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Covid: South Africa 'punished' for detecting new Omicron variant


South Africa has complained it is being punished - instead of applauded - for discovering Omicron, a concerning new variant of Covid-19.


The foreign ministry issued the announcement as governments around the world banned travel from southern Africa as more information about the outbreak became available.


Early research shows that Omicron has a greater chance of re-infection.


The World Health Organization (WHO) expressed worry about the new variety on Friday.


Several cases have now been detected in Europe, including two in the United Kingdom, two in Germany, one in Belgium, and another in Italy, as well as a suspected case in the Czech Republic.


Israel, where the new variation has been confirmed, has decided to prohibit all foreigners from entering the country beginning Sunday at midnight.


According to the Times of Israel, the measure will last 14 days.


Cases of Omicron have also been reported in Botswana, Hong Kong, and Israel.


Hundreds of South African travellers travelling in the Netherlands are being tested for the new variation.


According to Dutch officials, 61 persons on two KLM flights tested positive for Covid-19 and have been detained at a hotel near Amsterdam's Schiphol airport pending additional testing.


The Netherlands is now seeing a record-breaking increase in cases. On Sunday evening, a prolonged partial lockdown will be implemented.

On November 24, South Africa notified the novel Omicron variant to the WHO.


'Excellent science'


The South African foreign ministry strongly condemned the travel prohibitions in a statement issued on Saturday.


"Excellent science should be celebrated, not penalized," it stated.


The prohibitions amounted to "punishing South Africa for its superior genome sequencing and capacity to discover novel variations more quickly."


The statement went on to say that when new varieties were identified elsewhere in the world, the reaction was radically different.


According to an African Union official, rich nations are to blame for the appearance of the variation.


"What is happening today is unavoidable; it is the outcome of the world's inability to vaccinate in an equal, urgent, and timely manner. It is the outcome of vaccine stockpiling by high-income nations throughout the world, and it is, quite bluntly, unacceptable "Ayoade Alakija, co-chair of the AU vaccine delivery coalition, stated


"These travel restrictions are based on politics, not science. It is incorrect...


Why are we isolating Africa when this virus has already infected three continents?"


Several governments announced fresh measures on Friday and Saturday:


Foreigners from South Africa, Botswana, Zimbabwe, Namibia, Lesotho, Eswatini, Mozambique, and Malawi will be barred from entering the US, matching previous EU steps. They will take effect on Monday.

Flights from South Africa, Namibia, Zimbabwe, Botswana, Lesotho, Eswatini, the Seychelles, Malawi, and Mozambique will be suspended for 14 days, Australia stated on Saturday. Non-Australians who have spent the last two weeks in such nations are now barred from entering Australia.

Japan has declared that beginning on Saturday, travelers from most of southern Africa would be subjected to a 10-day quarantine period, during which they will be subjected to a total of four tests.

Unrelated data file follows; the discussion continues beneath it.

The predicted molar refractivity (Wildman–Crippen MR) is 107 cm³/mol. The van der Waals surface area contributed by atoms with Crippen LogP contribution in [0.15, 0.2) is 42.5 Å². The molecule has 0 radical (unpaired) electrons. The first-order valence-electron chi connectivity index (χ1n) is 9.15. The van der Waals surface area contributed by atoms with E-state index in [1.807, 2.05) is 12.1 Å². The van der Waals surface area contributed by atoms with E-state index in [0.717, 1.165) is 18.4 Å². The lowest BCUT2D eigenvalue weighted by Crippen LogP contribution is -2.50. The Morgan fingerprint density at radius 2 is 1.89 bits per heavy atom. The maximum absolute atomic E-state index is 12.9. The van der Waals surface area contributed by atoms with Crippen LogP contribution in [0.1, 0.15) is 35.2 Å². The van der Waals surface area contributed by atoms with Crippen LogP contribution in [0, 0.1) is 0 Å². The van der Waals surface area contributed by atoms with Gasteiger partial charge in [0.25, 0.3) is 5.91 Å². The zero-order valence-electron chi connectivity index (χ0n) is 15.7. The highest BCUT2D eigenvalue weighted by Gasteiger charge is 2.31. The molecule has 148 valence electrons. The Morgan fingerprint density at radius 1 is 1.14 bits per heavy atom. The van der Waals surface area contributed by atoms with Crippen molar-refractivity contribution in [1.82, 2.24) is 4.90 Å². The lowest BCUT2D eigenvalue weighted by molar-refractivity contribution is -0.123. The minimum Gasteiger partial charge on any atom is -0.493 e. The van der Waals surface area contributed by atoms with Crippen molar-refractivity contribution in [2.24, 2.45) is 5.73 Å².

India has ordered more stringent screening and testing for visitors from South Africa, Botswana, and Hong Kong.

All foreign people who have been via South Africa, Namibia, Zimbabwe, Botswana, Lesotho, Eswatini, or Mozambique in the recent 14 days are barred from entering Canada.


According to the WHO, the frequency of cases of this variation, originally known as B.1.1.529, looked to be growing in nearly all of South Africa's provinces.


"This variety includes a huge number of mutations, some of which are worrying," the United Nations Public Health Organization said in a statement on Friday.


According to the report, "the first known confirmed B.1.1.529 infection was from a specimen obtained on November 9."


The WHO stated that understanding the impact of the new variety would take a few weeks while experts tried to ascertain how transmissible it was.


A senior UK health expert cautioned that immunizations against the new strain would "very probably" be less effective.


However, Professor James Naismith, a structural biologist at the University of Oxford, adds, "It's awful news, but it's not the end of the world."


The chairman of the South African Medical Association told the BBC that the cases discovered so far in South Africa, where only around 24 percent of the population is completely vaccinated, were not serious, but that research into the variation were still in their early stages.


"Patients mainly complain of a hurting body and acute exhaustion, and we notice it in the younger age, not the elderly... We're not talking about folks who go immediately to the hospital and are admitted "According to Dr. Angelique Coetzee.


Dr. Anthony Fauci, the director of the Centers for Disease Control and Prevention in the United States, said that while the studies on the new variety raised a "red flag," immunizations might still be effective in preventing serious illness.


The WHO has urged governments against adopting travel restrictions too quickly, advising them to use a "risk-based and scientific approach."


Content created and supplied by: #d-trends (via Opera News )

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